I’ve been playing around with Twitter’s API and decided to take a shot at analyzing AniTwitter. If you don’t know what that is, look it up on Urban Dictionary or read below.
First, let’s take a look at which hashtags were the most common among the users on my AniTwitter list.
I also considered adjectives, to see whether people were feeling positive or negative.
Last but not least, these tweets got the most retweets.
Alexis (@Alexis_Bich) May 23, 2015
When your priorities are right http://t.co/mcfE9thEw9—
Ashlynn (@AshlynnArias) May 26, 2015
いしがな (@nobita_ishigana) May 21, 2015
Just looking at pictures for Mad Max and found this, oh mygod http://t.co/HwArgXMsKE—
Callie (@cfzelda) May 25, 2015
I have ramblings about that Shirou pic, but I’ll save them for another time.
So, what is AniTwitter? AniTwitter is a loosely-connected community of Twitter users that like to talk about anime-related stuff, among other things. Since it would be kind of presumptuous to just come up with a list of users that I consider to be part of AniTwitter, I looked through several publically available curated lists from other users and merged them into a mega list of 3700 unique Twitter accounts. It’s not a definitive list, but more than enough usual suspects are on it. The list includes mostly English speakers. Most of them are fans, some are company accounts. I have yet to publish the list on Twitter, but I’ll do so when I have time. Expect another post like this one next week.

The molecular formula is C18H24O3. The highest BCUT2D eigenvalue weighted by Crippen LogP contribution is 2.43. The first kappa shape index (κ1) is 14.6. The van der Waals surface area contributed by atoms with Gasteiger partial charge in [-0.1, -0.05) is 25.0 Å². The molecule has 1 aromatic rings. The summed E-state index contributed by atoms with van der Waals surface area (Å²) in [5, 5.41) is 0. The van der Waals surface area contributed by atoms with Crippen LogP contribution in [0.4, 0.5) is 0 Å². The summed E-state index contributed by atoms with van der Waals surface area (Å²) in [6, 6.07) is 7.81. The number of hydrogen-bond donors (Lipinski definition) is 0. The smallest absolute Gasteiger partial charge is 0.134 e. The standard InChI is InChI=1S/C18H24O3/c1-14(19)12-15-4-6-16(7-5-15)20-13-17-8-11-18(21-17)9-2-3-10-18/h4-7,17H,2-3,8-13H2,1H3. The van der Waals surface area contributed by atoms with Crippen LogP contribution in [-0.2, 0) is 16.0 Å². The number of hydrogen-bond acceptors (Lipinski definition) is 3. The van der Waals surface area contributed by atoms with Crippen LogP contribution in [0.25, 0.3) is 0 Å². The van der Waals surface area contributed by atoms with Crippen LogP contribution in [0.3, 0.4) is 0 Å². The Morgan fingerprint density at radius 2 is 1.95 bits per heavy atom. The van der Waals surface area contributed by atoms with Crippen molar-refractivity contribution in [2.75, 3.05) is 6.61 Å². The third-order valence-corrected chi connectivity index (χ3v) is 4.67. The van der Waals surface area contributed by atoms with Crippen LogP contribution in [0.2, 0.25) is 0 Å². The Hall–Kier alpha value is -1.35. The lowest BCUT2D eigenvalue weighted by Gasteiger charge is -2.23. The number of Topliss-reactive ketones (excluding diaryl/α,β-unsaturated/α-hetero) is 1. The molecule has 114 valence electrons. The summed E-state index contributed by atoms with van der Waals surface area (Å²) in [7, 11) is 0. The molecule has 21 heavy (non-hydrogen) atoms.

During last week, people have posted over 360 thousand tweets, retweets included. I used tweepy, a Pythonian RESTful Twitter API library, to harvest them from Twitter. I had to override some classes, to get more out of the API than was defined, but overall I’m quite happy with it. I used Natural Language ToolKit for analyzing word forms, and Word Cloud for generating word clouds.
As always, happy to take suggestions and stats requests. If you want the code, hit me up on Twitter.